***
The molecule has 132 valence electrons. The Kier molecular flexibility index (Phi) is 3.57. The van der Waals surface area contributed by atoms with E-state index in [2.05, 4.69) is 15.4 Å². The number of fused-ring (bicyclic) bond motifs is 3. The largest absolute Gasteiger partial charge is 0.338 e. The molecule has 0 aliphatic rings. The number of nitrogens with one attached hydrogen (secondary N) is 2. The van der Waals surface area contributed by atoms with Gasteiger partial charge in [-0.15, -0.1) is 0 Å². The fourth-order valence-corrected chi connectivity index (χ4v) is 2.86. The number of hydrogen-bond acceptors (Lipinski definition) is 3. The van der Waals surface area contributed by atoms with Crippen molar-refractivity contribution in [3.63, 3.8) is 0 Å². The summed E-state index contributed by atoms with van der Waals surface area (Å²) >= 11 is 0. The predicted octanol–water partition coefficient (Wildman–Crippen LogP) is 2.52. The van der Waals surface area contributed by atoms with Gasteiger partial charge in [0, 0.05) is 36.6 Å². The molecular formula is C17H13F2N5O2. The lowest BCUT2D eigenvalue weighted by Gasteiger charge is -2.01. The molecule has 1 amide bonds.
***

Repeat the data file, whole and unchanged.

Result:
The molecule has 132 valence electrons. The Kier molecular flexibility index (Phi) is 3.57. The van der Waals surface area contributed by atoms with E-state index in [2.05, 4.69) is 15.4 Å². The number of fused-ring (bicyclic) bond motifs is 3. The largest absolute Gasteiger partial charge is 0.338 e. The molecule has 0 aliphatic rings. The number of nitrogens with one attached hydrogen (secondary N) is 2. The van der Waals surface area contributed by atoms with Gasteiger partial charge in [-0.15, -0.1) is 0 Å². The fourth-order valence-corrected chi connectivity index (χ4v) is 2.86. The number of hydrogen-bond acceptors (Lipinski definition) is 3. The van der Waals surface area contributed by atoms with Crippen molar-refractivity contribution in [3.63, 3.8) is 0 Å². The summed E-state index contributed by atoms with van der Waals surface area (Å²) >= 11 is 0. The predicted octanol–water partition coefficient (Wildman–Crippen LogP) is 2.52. The van der Waals surface area contributed by atoms with Gasteiger partial charge in [0, 0.05) is 36.6 Å². The molecular formula is C17H13F2N5O2. The lowest BCUT2D eigenvalue weighted by Gasteiger charge is -2.01. The molecule has 1 amide bonds.